Christians in the Arabian Gulf (also known as the Persian Gulf) were only a minor presence there until oil was discovered in the region. Then many Arabian and non-Arab Christians started moving in to work in the oil industry, and now there is a large Christian community.

Some Reformed missionaries had come to the region by the early 1800s and had established medical clinics and schools. These were mainly missionaries from the Reformed Church of America. They established hospitals in Kuwait and Bahrain and Oman and have continued their ministry in medicine and education until recent years, when an effort has been made to give responsibility for their institutions to local Arab Christians.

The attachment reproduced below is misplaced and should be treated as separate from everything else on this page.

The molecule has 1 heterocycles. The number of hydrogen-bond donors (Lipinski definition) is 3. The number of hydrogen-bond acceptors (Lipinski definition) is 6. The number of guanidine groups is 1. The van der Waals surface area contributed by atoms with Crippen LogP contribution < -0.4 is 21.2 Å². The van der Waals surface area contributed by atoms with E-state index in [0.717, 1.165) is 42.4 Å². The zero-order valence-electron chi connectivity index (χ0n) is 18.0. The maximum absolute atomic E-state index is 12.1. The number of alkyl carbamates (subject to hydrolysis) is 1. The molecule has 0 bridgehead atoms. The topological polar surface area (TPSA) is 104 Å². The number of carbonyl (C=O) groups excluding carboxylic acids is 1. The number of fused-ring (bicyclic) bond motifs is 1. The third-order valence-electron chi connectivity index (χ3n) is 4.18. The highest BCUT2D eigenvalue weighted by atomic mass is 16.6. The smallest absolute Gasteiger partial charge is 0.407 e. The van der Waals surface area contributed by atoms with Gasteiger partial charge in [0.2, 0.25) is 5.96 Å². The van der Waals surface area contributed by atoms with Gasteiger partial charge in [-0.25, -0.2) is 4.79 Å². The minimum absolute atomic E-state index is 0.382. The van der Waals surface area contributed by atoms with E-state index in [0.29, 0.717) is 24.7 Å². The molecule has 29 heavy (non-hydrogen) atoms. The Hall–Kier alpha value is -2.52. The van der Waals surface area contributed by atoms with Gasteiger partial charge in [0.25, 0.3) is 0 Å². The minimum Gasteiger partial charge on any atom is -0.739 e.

The Presbyterian Church (U.S.A.) has been supportive of but not directly involved in this work.

Although there has been no direct Presbyterian involvement in countries of the Gulf, the PC(USA) has participated with and through other churches in support of the presence and witness of a diverse Christian community (some national, but largely expatriate) in those countries. Significant Presbyterian support has been given to the work of the Bible Societies there, which is received with broad acceptance and appreciation.

Bible Society in the Gulf

Brittney Burrus, Mission Specialist for the Middle East and Europe, Presbyterian World Mission, brittney.burrus@pcusa.org